“Last Runaway” is surprisingly hopeful and major key, offering a sort of wistfulness in place of their former anthemics, a casual listenability where their old material was simultaneously catchy and “edgy” (at least to the unwashed non-metal masses).

Let’s put it this way, I can’t picture the man sawing a woman in half, tossing raw meat into the audience or sundry suchlike elements of the band’s famed stage show to a lighthearted summertime cruising song like this.

Decidedly unspectacular, but interesting…we’ll see what next month brings.

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AHAB – The Boats of The Glen Carrig (Napalm Records) (August 28)

Damn, has it been three whole years since the last Ahab album?

When I had former Midnattsol six stringer Christian Hector on the show, I found him to be likeable, articulate and unusually thoughtful – with his band’s orientation towards turn of the century whaling literature, you’d have to expect such. And yes, I did (shortly after our chat) finish the oft-omitted Poe novella The Giant was based upon.

Sticking with the fin de siecle nautical horror thematics, the band now takes on William Hope Hodgson’s likewise named novel, which the promo materials note as being a “survival and adventure story with elements of psychedelic horror in the form of weird weed monsters and dangerous snail-like creatures”.  I’m familiar with and appreciative of Hodgson’s shorter, Weird Tales oriented material, so my interest is decidedly piqued…

Similarly, the band sticks with the (frankly more evolved) progressive approach of The Giant over its earlier (if still quite listenable) straight up funeral doom material.  While the gritty, Sabbathlike stuff does in fact appear (and constitutes a more than reasonable percentage of the album’s running time), there are similarly lengthy, dreamy clean sections, both in vocal approach and in terms of the crystal clarity of the guitars and recording.

Like their last effort, it’s an excellent balance, and alongside the welcome literary orientation (when’s the last time you’ve heard that mentioned about a band outside Iron Maiden?), to these ears puts Ahab well ahead of their ostensible stylistic peers.

Thanks, Christian.  Now you’ve given me another novel to dig into.

Anyone up for a sea voyage?

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DIEMONDS – Never Wanna Die (Napalm Records) (September 4)

Decent late 80’s style hard rock/heavy metal combo out of Canada.  Their secret weapon is smoking hot desi gal frontwoman Priya Panda, who pulls off both aesthetics and vocal skills with equal aplomb.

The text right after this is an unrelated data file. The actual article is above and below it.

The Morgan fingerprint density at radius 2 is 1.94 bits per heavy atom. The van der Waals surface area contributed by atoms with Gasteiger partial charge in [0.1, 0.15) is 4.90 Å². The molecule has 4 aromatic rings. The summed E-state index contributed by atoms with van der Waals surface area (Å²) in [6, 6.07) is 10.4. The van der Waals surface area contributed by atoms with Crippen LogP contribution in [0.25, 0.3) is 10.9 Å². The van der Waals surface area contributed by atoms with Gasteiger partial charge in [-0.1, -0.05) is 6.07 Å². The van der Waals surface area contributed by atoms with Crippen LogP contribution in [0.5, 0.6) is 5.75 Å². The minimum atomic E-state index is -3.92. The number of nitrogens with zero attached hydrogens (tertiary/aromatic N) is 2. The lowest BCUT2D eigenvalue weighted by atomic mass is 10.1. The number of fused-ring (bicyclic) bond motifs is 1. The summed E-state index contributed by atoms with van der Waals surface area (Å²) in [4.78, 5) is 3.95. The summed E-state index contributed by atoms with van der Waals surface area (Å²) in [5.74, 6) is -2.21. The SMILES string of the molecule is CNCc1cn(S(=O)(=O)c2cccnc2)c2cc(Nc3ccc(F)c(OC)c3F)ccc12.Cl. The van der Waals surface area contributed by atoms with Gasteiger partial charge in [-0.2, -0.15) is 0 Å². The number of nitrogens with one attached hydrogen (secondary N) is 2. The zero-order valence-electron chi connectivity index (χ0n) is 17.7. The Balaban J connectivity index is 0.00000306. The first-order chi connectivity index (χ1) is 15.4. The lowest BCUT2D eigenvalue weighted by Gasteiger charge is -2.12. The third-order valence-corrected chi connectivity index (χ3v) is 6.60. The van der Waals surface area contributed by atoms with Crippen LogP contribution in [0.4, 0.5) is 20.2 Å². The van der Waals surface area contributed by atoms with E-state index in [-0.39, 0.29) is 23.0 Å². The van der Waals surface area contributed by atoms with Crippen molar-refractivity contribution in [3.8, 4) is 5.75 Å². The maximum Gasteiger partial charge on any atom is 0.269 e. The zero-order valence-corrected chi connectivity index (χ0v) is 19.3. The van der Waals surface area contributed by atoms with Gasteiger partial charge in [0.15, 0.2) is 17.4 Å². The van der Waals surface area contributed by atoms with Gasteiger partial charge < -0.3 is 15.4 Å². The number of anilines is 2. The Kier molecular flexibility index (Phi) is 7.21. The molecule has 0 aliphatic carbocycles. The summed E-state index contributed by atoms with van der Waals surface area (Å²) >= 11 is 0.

Tapping into the same vibe that informed hard driving female fronted combos like Saraya, Princess Pang and particularly Femme Fatale back in their circa 1988-9 heyday, Diemonds offer a particularly melodic bar band style of heavy rock that we haven’t seen since.

Figures it’d originate from north of the border – Widow and a few Midwestern occult rock and black metal/blackened thrash acts aside, we still haven’t gotten over all this hip hop and nu metal/aggro/alterna-grunge bullshit Stateside. It’s just fucking sad at this point…

What’s interesting is how you could arguably place Diemonds in company with the sort of retro-AOR/classic hair metal thing Frontiers Records has made their specialty…and yet, the band is actually too aggressive and “heavy” for them!

The band takes the countrified/street junkie grit of Princess Pang and When the Blackbird Sings-era Saraya (which is an entirely different animal from their impeccable and very traditional oriented debut, mind), the melodicism of Vixen and the meaty traditional metal meets hard rock riffing (and oversell of the sex angle) of Femme Fatale with arguable touches of later Girlschool or even The Runaways. It’s a nice mix.

Seediest cut: “secret”. Put that together with Panda’s pleasing visuals, and you’ve got a sure bet to get the hormones surging.

Party like it’s 1988, preferably with Ms. Panda in tow (nudge wink).

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Stahlmann – CO2 (AFM Records) (September 18)

More “poppy” and “gothicized” than the similarly oriented Rammstein, the third full length from Germany’s Stahlmann treads closer territory to the gothic-industrial metal likes of Gothminister or Megaherz.  The music is simple and to the point, with plenty of melody and actual instruments being played – check out the emotional, bluesy solo on “die klinge”!

While martial enough to satisfy fans accustomed to a more Rammstein/Laibach template, make no mistake, Stahlmann are laying down an even more listenable terrain than Lindermann and company.  The anger is there, but so is a certain vibrancy, a level of humanity and melancholy that the presence of a song like “sadist” would not suggest.

It would certainly be a stretch to call this warm, but it’s unquestionable that more genuine emotions are being tapped here than the pure rage and self-disgust that marks more veteran industrial outfits (whether stretching back to chilly pioneers like Cabaret Voltaire and Throbbing Gristle, more gothic followers such as Skinny Puppy or dance oriented bands like Meat Beat Manifesto or Nitzer Ebb or height of popularity acts like Nine Inch Nails, Marilyn Manson or yes, Rammstein).

Hey, I really dig Gothminister, which is why I had him on the show, and Megaherz similarly has not left the iPod since being reviewed a year or so back. Stahlmann’s CO2 may in fact be more hook-filled than either of the aforementioned, so are you expecting a slag?

Deutschland Tanzt!

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U.D.O. – Navy Metal Night (AFM Records) (August 21)

Udo Dirkschneider and company take a leaf from Satyricon and Empyrium.  This is another pairing of a hoary metal concern with a symphony  orchestra, with the difference being that it actually works quite well.